Machine Learning from Brain

Current Intel-i7 processors have about 1.75 billion transistors with a density of about 17 million transistors per sq mm. Human brain in comparison has 100 billion neurons with a density of less than a hundred thousand neurons per cubic mm. Speed of a transistor today is approaching pico-second switching times in fast processors. In comparison, a neuron can only switch at a rate of 1 ms. 109 times slower!

Although brain appears to have more number of neurons, the modern processors beats it both in terms of speed and density of transistors.  Thus, it seems computers should beat humans in all tasks. But they seldom do especially in intelligent and creative tasks. But with the advent of machine learning this is changing. Machine learning is achieving feats which were considered earlier very difficult or impossible for computers. Machines today are driving cars autonomously, making creative arts and music and doing cancer diagnostics among hundreds of other applications hitherto considered out of their domains. Neural networks inspired from brain neuronal connections are behind this revolutionary new development. Machine learning codes try to create a network of virtual neurons on the transistor chips which are then trained to map input and output relationships to discover a general mathematical representation of the input to output transformation through an extremely complex non-linear model which theoretically is pretty close to the way in which neurons represent knowledge in brain. But still humans can perform better and faster on most learning tasks with much less data. Why? This appears illogical given the vastly denser and faster transistor networks that are available in computer chips today.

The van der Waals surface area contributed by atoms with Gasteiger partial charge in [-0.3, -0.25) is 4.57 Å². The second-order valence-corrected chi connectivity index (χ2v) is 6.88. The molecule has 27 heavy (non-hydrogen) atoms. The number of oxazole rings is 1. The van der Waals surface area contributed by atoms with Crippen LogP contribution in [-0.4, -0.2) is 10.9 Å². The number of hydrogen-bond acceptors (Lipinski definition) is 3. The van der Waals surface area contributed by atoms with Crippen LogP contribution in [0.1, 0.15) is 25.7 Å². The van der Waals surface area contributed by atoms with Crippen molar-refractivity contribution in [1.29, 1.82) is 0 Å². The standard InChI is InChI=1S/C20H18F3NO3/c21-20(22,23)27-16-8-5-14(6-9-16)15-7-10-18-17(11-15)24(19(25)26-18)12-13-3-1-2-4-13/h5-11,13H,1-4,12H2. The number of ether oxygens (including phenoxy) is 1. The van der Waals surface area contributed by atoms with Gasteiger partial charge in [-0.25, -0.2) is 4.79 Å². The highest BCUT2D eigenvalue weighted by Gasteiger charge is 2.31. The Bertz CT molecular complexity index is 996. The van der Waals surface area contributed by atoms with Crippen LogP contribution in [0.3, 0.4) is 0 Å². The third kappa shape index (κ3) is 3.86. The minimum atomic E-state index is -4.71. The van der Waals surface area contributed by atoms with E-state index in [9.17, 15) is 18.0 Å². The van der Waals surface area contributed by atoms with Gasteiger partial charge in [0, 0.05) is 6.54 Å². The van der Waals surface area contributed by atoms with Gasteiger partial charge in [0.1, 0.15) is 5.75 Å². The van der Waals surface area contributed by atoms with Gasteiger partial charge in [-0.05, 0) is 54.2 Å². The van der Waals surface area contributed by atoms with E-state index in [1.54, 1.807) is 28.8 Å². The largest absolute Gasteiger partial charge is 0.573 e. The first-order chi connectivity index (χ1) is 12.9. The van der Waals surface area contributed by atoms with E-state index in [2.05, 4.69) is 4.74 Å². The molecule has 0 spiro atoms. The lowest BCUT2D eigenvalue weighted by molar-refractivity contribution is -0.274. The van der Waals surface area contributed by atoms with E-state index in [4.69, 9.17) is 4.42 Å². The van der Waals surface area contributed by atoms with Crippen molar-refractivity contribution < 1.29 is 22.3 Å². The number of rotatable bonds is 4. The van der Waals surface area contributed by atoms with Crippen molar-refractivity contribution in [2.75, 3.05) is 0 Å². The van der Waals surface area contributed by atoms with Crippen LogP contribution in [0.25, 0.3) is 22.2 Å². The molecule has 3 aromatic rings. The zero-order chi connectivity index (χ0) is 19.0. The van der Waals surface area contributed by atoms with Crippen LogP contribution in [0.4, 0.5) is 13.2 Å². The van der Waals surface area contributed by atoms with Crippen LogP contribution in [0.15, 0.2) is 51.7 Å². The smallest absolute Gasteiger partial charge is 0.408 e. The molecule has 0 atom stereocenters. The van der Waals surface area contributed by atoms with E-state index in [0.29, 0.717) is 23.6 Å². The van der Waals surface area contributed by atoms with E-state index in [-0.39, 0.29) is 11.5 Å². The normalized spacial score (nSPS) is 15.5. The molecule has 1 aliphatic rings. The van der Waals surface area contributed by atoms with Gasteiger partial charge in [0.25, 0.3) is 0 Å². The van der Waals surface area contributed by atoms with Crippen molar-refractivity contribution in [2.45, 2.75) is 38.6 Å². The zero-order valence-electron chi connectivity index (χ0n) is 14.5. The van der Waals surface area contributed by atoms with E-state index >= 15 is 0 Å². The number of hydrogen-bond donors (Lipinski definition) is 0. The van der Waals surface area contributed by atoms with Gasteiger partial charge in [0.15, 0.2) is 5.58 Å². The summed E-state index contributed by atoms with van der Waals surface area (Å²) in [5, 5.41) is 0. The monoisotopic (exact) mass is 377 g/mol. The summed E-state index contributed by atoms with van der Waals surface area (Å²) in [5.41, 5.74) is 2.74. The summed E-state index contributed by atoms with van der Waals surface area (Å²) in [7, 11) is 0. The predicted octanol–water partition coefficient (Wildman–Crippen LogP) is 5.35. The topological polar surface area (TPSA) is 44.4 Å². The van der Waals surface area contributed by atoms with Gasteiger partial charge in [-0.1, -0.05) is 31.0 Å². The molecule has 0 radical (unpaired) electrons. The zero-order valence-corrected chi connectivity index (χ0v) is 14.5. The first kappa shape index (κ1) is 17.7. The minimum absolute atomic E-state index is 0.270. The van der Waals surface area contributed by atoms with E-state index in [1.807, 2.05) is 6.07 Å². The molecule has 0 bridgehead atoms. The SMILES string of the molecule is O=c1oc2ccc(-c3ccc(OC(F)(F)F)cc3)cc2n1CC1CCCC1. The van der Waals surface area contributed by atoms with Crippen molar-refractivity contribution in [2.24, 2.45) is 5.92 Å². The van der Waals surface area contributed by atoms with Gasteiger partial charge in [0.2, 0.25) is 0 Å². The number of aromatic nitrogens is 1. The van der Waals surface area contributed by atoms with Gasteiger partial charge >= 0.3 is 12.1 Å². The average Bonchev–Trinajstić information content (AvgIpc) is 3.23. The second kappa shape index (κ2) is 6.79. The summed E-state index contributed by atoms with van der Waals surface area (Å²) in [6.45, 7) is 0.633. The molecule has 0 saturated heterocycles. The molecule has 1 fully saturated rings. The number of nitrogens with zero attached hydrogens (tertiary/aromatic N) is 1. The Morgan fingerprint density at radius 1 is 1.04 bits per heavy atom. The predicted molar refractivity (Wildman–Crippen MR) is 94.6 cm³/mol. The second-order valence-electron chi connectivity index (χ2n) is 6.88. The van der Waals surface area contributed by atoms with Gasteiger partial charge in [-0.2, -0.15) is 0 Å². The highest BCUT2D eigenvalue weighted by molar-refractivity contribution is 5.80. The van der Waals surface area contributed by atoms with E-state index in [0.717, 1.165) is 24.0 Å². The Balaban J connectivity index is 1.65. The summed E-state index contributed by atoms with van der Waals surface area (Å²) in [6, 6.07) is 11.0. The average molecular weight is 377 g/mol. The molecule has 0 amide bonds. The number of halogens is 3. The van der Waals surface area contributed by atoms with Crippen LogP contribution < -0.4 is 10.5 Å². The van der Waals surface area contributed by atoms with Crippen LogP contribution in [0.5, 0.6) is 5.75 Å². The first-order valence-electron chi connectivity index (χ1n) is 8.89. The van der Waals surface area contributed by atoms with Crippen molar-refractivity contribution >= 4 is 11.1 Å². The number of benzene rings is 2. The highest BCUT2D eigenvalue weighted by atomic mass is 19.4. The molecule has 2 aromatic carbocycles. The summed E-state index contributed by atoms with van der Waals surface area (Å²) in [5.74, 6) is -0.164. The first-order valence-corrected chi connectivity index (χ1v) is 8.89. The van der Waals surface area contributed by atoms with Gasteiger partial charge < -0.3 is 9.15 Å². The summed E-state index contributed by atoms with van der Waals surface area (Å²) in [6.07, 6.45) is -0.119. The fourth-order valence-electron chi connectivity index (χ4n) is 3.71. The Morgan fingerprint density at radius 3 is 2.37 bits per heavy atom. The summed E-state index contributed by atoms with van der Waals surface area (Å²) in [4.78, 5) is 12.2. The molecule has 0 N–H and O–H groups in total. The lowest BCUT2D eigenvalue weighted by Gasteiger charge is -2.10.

Here, I think we still have to make one more critical leap in coming closer to the brain which is – Parallelism. In brain, each neuron fires independently and doesn’t wait for all previous calculations to complete; which is the case with sequential digital circuits. Synchronous digital circuits driven by a clock were an essentiality for writing conventional sequential programs. But in neural networks, the paradigm of sequential programming is no more required and hence we can very well explore chips with completely asynchronous digital circuits. Such chips shall have perceptron as the unit of computation and all perceptrons shall work asynchronously. The evolution of this new type of chip and re-emergence of asynchronous digital electronics might just be the next quantum leap of machine learning which shall make computers come closer to the brain.

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